This is the default gallery type template, located in:
If you're seeing this, it's because the gallery type you selected has not provided a template of it's own.
Reception Honoring Ann Meddin Hellman, recipient, Order of the Jewish Palmetto
Jeffrey Rosenblum’s Speech Honoring Ann Meddin Hellman
I have known Ann and Max almost as long as I have lived in Charleston, and have shared many good times with them. My wife Mickey attended Ashley Hall with Ann. Mickey’s parents, and Ann’s parents, Doris and Hy Meddin, were friends. So it is with great personal pride and pleasure that I stand before you today to award to Ann the Jewish Historical Society of South Carolina’s highest honor.
Webster defines the word website as:
“a place on the World Wide Web that contains information about a person, organization, etc., and that usually consists of many Web pages joined by hyperlinks”
How many of us, growing up and throughout our younger lives, used web pages as the basis of our research for a school or college paper? Unless you are our children’s or grandchildren’s generation none of us new of web sites. We used card catalogues in libraries, our research was limited to what was within the libraries’ stacks. Ann was one of us whose life was also limited to what was in the library stacks, but yet she understood the power of a web site, and pioneered and developed a web site for our organization so all who are interested can access the Historical Society’s archives and links.
Historical Societies are groups of individuals who want to promote, research, or categorize a specific interest in order to document and/or to educate. What is important, is what Ann has accomplished, by converting a card catalogue into a living World Wide Web Site, accessible by all regardless of where one lives or when one wants to access it. Ann has brought South Carolina Jewish History to the world, to all that have a computer and are able to connect to the internet. When we established the Society, we as South Carolinians did not know much of our own Jewish History, and there were no Jewish records. Now our history is an open book for all to read because of Ann’s efforts.
The Jewish Historical Society of South Carolina’s Web Site contains –
SC Jewish History and Information
SC Jewish Publications and Books
SC Jewish Historical Sites
SC Burials and Memorial Plaques
SC Places of Worship, Cemeteries, and Community Centers
The Yaschik/Arnold Jewish Studies Program
The SC Jewish Heritage College
all in addition to…..
Events and news of the Society and ongoing Society Research and Programs.
Part of this Web Site is a Section devoted to Cemeteries. Jewish religious customs require that Jewish burial sites be held in reverence, yet in South Carolina Jewish Burial Sites were not even formally identified, let alone known.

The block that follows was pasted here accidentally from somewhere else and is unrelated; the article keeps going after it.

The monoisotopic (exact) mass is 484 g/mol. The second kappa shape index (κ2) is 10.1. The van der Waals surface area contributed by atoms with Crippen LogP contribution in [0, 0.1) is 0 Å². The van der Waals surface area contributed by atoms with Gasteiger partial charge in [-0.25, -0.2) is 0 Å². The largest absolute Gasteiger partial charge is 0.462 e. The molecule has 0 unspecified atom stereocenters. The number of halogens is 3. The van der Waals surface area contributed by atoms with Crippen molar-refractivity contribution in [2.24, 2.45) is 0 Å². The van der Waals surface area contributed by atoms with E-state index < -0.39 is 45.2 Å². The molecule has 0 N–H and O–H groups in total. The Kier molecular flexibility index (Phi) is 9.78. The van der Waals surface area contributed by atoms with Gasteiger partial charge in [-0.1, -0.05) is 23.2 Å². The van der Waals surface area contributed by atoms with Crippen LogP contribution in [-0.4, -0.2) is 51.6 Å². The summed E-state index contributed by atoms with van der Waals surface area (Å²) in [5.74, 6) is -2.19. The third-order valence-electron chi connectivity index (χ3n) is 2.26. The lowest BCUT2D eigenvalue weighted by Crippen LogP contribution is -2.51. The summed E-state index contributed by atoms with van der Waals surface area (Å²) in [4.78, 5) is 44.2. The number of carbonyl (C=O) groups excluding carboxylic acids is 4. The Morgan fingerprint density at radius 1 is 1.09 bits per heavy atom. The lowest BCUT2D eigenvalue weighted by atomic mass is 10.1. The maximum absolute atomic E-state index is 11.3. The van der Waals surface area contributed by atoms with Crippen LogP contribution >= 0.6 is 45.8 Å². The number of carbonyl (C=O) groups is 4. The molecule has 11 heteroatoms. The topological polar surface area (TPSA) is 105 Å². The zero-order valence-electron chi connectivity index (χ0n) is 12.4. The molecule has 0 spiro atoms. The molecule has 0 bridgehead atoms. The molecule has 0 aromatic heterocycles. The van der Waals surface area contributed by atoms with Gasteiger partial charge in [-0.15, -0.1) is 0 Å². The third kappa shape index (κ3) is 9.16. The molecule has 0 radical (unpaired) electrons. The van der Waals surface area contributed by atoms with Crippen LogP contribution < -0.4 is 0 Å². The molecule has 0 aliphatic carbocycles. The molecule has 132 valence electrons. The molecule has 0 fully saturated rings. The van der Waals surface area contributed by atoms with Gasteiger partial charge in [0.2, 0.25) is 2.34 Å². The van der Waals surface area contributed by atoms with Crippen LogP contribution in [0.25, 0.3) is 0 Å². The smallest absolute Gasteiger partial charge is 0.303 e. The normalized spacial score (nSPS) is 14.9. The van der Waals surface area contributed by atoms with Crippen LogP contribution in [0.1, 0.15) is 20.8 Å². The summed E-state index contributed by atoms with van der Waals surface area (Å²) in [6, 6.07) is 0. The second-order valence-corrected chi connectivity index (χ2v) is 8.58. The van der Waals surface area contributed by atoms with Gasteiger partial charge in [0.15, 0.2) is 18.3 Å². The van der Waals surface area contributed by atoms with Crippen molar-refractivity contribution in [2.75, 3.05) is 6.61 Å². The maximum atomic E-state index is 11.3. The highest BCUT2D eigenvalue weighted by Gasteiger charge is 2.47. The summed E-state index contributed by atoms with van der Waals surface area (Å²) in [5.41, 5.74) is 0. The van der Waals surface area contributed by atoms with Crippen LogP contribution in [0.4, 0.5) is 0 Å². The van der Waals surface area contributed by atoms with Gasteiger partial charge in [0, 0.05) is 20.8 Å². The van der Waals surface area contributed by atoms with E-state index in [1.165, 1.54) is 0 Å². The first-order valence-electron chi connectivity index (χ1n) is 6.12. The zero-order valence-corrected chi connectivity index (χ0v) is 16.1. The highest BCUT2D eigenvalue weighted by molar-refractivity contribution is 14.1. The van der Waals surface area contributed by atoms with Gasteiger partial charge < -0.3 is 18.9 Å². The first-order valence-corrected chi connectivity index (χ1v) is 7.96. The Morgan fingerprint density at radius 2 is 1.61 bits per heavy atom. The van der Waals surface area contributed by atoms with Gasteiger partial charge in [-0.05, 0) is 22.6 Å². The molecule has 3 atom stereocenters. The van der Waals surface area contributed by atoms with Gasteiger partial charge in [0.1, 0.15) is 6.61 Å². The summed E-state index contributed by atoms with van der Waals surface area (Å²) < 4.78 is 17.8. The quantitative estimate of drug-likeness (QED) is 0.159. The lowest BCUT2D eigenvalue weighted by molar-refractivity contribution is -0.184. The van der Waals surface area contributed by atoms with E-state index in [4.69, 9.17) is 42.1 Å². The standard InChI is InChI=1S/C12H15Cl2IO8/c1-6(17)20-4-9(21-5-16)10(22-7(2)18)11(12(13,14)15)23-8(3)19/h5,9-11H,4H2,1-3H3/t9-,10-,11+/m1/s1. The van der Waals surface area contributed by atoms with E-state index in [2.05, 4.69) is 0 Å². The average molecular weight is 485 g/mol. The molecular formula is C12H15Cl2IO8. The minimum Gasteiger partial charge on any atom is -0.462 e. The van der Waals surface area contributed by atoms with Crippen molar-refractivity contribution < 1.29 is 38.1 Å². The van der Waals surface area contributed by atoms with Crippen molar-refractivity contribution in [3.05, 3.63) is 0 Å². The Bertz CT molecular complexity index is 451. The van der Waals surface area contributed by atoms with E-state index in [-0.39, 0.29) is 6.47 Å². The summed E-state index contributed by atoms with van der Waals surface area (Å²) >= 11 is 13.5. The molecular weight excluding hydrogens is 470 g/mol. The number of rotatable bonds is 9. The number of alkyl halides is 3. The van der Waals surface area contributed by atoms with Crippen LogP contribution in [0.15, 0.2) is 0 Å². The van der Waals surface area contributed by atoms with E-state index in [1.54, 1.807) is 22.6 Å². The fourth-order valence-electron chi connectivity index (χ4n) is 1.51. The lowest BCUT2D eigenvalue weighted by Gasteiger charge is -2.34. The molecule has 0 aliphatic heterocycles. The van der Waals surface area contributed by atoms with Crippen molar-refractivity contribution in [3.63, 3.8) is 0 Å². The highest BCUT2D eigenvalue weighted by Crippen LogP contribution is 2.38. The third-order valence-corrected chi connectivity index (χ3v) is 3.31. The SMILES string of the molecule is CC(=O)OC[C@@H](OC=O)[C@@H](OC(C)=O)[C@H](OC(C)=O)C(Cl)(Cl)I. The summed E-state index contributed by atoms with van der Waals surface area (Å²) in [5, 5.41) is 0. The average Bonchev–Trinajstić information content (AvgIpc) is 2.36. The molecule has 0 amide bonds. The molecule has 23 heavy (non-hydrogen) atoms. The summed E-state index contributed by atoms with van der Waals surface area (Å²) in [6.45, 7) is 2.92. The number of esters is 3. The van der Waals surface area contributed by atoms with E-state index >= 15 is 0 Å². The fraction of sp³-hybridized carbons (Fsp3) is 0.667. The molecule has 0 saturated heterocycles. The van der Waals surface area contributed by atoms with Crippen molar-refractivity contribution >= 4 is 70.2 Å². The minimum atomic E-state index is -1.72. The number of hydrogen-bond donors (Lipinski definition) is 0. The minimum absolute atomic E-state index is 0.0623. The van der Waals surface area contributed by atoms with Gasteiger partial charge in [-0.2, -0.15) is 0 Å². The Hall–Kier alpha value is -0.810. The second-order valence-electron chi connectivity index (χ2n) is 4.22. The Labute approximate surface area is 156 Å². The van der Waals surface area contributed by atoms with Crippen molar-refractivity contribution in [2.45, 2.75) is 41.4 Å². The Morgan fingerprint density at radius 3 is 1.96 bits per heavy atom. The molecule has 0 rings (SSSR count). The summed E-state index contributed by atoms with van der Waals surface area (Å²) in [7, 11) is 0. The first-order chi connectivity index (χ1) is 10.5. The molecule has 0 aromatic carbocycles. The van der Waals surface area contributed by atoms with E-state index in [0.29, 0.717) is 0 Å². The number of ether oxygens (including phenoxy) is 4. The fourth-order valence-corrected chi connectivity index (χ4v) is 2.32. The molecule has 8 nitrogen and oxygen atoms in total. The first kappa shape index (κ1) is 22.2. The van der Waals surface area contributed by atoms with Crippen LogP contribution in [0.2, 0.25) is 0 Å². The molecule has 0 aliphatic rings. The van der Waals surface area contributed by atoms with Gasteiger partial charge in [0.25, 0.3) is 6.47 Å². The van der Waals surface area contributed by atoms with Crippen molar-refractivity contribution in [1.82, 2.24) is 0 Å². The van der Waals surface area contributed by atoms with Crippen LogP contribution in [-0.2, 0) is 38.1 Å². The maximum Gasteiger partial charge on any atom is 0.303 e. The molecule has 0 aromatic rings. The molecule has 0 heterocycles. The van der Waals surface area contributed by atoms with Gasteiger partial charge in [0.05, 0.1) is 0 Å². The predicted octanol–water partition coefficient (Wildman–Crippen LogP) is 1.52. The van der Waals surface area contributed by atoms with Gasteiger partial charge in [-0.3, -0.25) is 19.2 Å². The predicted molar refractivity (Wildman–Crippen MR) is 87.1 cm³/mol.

Ann realized that there was no documentation of the Jewish cemeteries within South Carolina and who was buried at each burial site. She took a project initiated by the late Stanley Farbstein and ran with it. Ann established a link between the deceased, historical events, and people unfamiliar with their past. She proceeded to document the burial places of the individuals, who rest in peace, within these cemeteries. In order to accomplish this on a State wide basis she solicited help from individuals within the Society to document the Cemeteries within their geographic area. Ann collected the research, traveled the State with her loyal husband Max, and photographed and documented cemeteries across South Carolina.
Ann continued her pursuit of Jewish South Carolina history by documenting her family’s heritage, Jewish genealogy of the Meddin – Hellman clan. Ann’s interest grew into an almost obsession, a deep devotion to her family’s history. Ann became a national authority on Jewish Genealogy attending national conferences and conducted and lectured at several weekend and full day lectures on “How to” research your family roots for the JHSSC. She did all of this and managed to be a board member, officer, and President of the JHSSC, in addition to being a wife, mother, and grandmother.
Ann’s accomplishments could not happen without the support of Max. He traveled the state with Ann, and assisted her at every turn
Richard and Max please join me.
Ann, you are responsible for developing a World Wide Web Site, for developing exclusive Jewish cemetery records, and Jewish Genealogy Education. Ann, you are a model for any professional organization, doing as a volunteer what it would take professionals many years to accomplish. It is for this reason that the Jewish Historical Society of South Carolina, at its May 2, 2015 meeting held at the College of Charleston, is proud to bestow to Ann Meddin Hellman the Order of the Jewish Palmetto Award. Ann, you deserve this award, and Max, Richard, and I are proud to present it to you.